Philadelphia will soon become home to the second casino it had been awarded by state legislation, which assured the city’s size merited the distinction of becoming home to two casinos. It still won’t happen for a couple more years because the process is a long and thorough one.
With half the journey behind the city already, the next half sees a major step forward when the Pennsylvania Gaming Control Board begins hearing public testimony from city officials to her their views of the six proposals before it. That will take place Sep. 24 at the Pennsylvania Convention Center, beginning at 11 a.m. in Room 108. It can be seen live at the Gaming Board’s website.
Another date, yet to be announced, will summon the six casino applicants who will return to answer questions developed from this meeting. The Gaming Board is also inviting written testimony on the bidders be made through Sep. 30. A third meeting to develop community concerns is expected to wind up testimony and be followed by a decision.
In competition for winning the second casino bid are Casino Revolution, PHL Local Gaming LLC, 3333 S. Front Street; Live! Hotel and Casino; Stadium Casino, LLC, 900 Packer Avenue; Market 8, Market East Associates, 8th & Market; Hollywood Casino, PA Gaming Ventures, 700 Packer Avenue; The Provence, Tower Entertainment, LLC, 400 N. Broad Street; and Wynn Philadelphia, Inc., 2001 Beach Street, and 2001 through 2003 Richmond Street.
There is no real opposition existing in the City of Philadelphia as had faced the first attempt to pick a second casino. SugarHouse Casino, located at Germantown & Delaware Avenue, the only casino now operating, was met with fierce resident resistance. The second casino, slated for Columbus Boulevard & Reed Street floundered and failed under community resistance and the inability to get its funding together.
The communities that may be impacted by the location of the second casino realize they can benefit from sharing concerns — and big dollars — to ameliorate the impact that casino will have on their area.
SugarHouse Casino, with 58 gaming tables, grossed $7,009,093 in August of this year, over $200,000 more than it did in 2012. Its contribution in the form of taxes to the city has reached several million dollars.
Critics complaining a second casino will not increase revenue, but take from the existing one are met by stats that show more than one casino nearby brings more traffic.
When the second casino begins operation, revenues will match or exceed SugarHouse Casino, since all six applicants offer much larger proposals with more tables, hotels, and a host of other enmities not available to SugarHouse due to its size.
In addition, the award of a second casino is seen as an immediate boon to the city’s Building Trades, with as many as 1,000 trained journeyman expected to be employed during the construction period. Of the six, only Casino Revolution, at 3333 S. Front Street, can be up and running six months earlier than any of the other licensee applicants. That is due to the huge warehouse in the Procacci Tomato Processing complex which is to be the original pad for the casino. It’s walls are up and only interior changes need be made.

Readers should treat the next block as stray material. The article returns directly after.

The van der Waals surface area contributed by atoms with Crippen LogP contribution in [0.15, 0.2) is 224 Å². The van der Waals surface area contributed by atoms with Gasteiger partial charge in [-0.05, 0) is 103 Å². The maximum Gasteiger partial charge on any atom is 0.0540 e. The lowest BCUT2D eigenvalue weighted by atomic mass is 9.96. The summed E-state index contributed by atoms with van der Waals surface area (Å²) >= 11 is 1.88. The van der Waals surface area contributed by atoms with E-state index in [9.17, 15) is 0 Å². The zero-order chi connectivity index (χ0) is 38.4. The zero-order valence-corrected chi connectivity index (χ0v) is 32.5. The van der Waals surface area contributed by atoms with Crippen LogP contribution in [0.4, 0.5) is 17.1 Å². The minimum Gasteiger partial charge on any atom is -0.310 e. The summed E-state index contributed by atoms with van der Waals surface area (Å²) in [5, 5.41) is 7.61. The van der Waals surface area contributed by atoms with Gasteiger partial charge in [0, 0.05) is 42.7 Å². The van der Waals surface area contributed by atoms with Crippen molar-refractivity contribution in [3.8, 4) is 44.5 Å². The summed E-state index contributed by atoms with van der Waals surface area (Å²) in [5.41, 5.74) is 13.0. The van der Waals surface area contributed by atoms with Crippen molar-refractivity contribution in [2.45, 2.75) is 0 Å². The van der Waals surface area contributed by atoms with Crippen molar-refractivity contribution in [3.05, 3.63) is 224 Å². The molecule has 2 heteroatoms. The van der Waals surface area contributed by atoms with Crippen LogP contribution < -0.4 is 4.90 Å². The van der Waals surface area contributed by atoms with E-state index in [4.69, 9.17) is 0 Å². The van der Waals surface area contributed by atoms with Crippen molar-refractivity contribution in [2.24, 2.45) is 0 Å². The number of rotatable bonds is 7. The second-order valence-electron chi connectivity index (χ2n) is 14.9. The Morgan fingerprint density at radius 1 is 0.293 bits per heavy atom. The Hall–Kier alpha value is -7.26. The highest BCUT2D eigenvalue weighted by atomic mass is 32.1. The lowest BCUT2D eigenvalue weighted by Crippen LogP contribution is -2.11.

Which of the six applicants is awarded the golden ring from the Pennsylvania Gaming Control Board is anybody’s guess at this moment of time.
The Board was established in 2004 with the passage of Act 71, also known as the Race Horse Development & Gaming Act. Pennsylvania’s first new state agency in nearly 30 years, the Gaming Control Board is tasked to oversee all aspects of the state’s casino industry. The 12 casinos in operation all offer both slot machine and table game gambling, employ over 16,000 people, and collectively generate an average of $4 million per day in tax revenue. A portion of that money is used for property-tax reduction to all Pennsylvania homeowners; provide funds to the Commonwealth’s horseracing industry, fire companies, a statewide water and sewer project grant program, and the state’s General Fund. Another portion establishes a new stream of tax revenue to local governments that host casinos for community projects.
Slots revenues were first used to expand the 2006 Property Tax & Rent Rebate program for senior citizens, widows/widowers 50 and over, and people with disabilities.
Penn National Gaming’s commitment to funding city schools and pensions with its profits from Hollywood Casino Philadelphia is also unique. The Hollywood Philadelphia proposal will give two-thirds of its free cash flow to Philadelphia’s cash-strapped schools and retired employee funds. The annual contributions will start at a guaranteed $2 million minimum and revenue estimates show that growing to over $20 million. City Controller Alan Butkovitz states that these donations could total $115 million over the next 15 years.
Hollywood Casino Philadelphia will not alone solve the City’s fiscal problems, but this plan is the only among casino applicants that provides direct aid to these financial problems.
The program expansion increased the income limit from $15,000 to $35,000 (which excludes half of Social Security income) for homeowners and raised the maximum rebate for both homeowners and renters from $500 to $650. Taxes paid in 2006 were the first to be rebated under the expanded program with the first checks sent out in July 2007. Each July, the Dept. of Revenue begins issuing rebate checks for taxes/rent paid in the preceding calendar year.
Beginning with the 2007 PTRR program, slots revenues are used to fund supplemental property-tax rebates for residents of Philadelphia, Pittsburgh and Scranton, as well as homeowners in other areas of the Commonwealth having no more than $30,000 in household income, while paying more than 15% of their income in property taxes.